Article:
There are many small business owners out there who do not realize how crucial strategic planning is to the success of their business. Beginner entrepreneurs often make the mistake of thinking that strategic planning is something only big corporations do. Usually, their reasoning is that big corporations can afford the staff and resources needed to produce sophisticated game plans while they’re struggling just to get the business off the ground. But when it comes to having a plan of action for your business, size doesn’t matter. Even the tiniest and simplest businesses need one.
Strategic plans for small businesses don’t have to be as complex and long as those of the bigger players. You don’t need to use advanced statistical programs for financial forecasts and you certainly don’t need to incorporate flashy graphic illustrations into your strategic plan in order for it to serve its purpose. You can come up with a solid, working draft in a matter of hours if you really focus on it.
A strategic plan is so important because it helps you plot out, step-by-step, what actions your business will pursue in order to achieve success. It also addresses potential obstacles that lay ahead and warrants that you find ways to overcome them. In a way, strategic plans are even more vital to small businesses than big corporations. That’s because small businesses have a much smaller margin of error and a lot less cash to fall back on if something goes wrong. Having said that, it is due time to examine the basic components of a good strategic plan.
Any good strategic plan should have a mission statement. It should be short, concise and should explain the business’s reason for existing and what it aims to accomplish. One of the Coca-Cola Company’s mission statements, for example, is “To Refresh the World…in body, mind, and spirit”.
Your organizational goals are the ways in which you plan to fulfil your mission statement. In this part of your strategic plan, you shouldn’t be concerned with any conflicting goals at the beginning. Start by brainstorming all the goals you can imagine pursuing and writing them down. Then, you need to look at each one carefully and decide which ones you are going to choose. Because you have limited resources, you will not be able to pursue every single one of your organizational goals at the early stages of your business.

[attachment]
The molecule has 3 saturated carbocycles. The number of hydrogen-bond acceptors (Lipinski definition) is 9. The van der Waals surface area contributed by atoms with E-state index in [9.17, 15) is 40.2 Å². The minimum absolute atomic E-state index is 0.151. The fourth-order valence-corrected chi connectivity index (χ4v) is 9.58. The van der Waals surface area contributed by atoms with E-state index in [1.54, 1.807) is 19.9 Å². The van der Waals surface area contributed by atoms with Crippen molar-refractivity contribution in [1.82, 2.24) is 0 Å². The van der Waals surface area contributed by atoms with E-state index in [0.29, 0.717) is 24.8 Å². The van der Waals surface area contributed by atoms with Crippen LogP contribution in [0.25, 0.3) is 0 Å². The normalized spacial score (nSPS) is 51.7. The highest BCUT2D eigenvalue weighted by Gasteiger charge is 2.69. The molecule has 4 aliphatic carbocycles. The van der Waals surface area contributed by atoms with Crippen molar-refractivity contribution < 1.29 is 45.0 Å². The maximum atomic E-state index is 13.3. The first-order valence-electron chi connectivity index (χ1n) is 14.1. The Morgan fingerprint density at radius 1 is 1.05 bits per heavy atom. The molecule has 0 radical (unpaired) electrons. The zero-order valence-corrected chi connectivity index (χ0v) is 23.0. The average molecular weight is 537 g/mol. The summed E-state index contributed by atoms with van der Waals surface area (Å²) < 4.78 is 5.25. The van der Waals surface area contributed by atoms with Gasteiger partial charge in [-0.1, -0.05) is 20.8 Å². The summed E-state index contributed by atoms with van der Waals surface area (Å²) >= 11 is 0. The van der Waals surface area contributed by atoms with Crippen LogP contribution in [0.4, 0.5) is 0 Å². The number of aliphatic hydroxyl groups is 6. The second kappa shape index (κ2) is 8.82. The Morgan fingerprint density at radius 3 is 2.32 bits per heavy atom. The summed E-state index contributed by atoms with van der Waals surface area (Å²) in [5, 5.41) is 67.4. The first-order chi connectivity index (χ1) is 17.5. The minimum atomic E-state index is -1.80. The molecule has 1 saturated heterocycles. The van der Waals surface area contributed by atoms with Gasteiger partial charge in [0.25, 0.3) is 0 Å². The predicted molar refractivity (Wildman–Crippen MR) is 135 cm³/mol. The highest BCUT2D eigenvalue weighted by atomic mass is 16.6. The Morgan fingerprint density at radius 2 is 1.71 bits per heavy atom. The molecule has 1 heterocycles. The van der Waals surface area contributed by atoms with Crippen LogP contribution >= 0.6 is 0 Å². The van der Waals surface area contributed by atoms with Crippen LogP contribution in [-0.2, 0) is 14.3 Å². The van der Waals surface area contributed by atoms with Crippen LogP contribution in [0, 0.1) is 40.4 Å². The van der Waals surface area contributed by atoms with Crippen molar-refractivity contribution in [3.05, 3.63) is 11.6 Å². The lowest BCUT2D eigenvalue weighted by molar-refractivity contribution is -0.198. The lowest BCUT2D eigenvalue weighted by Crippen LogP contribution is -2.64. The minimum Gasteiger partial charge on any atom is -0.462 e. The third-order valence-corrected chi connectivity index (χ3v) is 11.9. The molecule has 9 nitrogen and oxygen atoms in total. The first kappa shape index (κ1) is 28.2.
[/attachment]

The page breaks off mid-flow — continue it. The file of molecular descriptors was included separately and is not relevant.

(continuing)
A good technique to help you in choosing the appropriate goals is a SWOT analysis (strengths, weaknesses, opportunities, threats analysis). You assess each of these factors for your own business as well as for your competitors and the industry as a whole. Although a SWOT analysis can be relatively time-consuming, it helps you to get clear about what you’re presently doing right, where you need to improve, and which market opportunities to embrace or protect yourself against. One of the Coca-Cola Company’s organizational goals, for example, is “bringing to the world a portfolio of beverage brands that anticipate and satisfy peoples’ desires and needs”.
Goal Achievement Strategies
These strategies go one level deeper and state how you plan to achieve each of your organizational goals. For example, the Coca-Cola Company’s strategy to accomplish the above-mentioned goal could be to build up an extensive bottling and distribution network to ensure that its beverages are available to everyone in the world. An important thing to remember is that your strategies may need to be adjusted from time to time, depending on how well they work alongside changing market dynamics. Make sure you incorporate regular evaluations of a strategy’s performance into your plan.
Action plans state how you will go about accomplishing your goal achievement strategies. The key to establishing effective action plans is to be as detailed as possible. You need to make sure every step of your action plan is outlined in such a way that you can check each one off as you would in a shopping checklist. This helps you to focus on the tasks at hand and to see whether you have accomplished the necessary actions in the right time frame.
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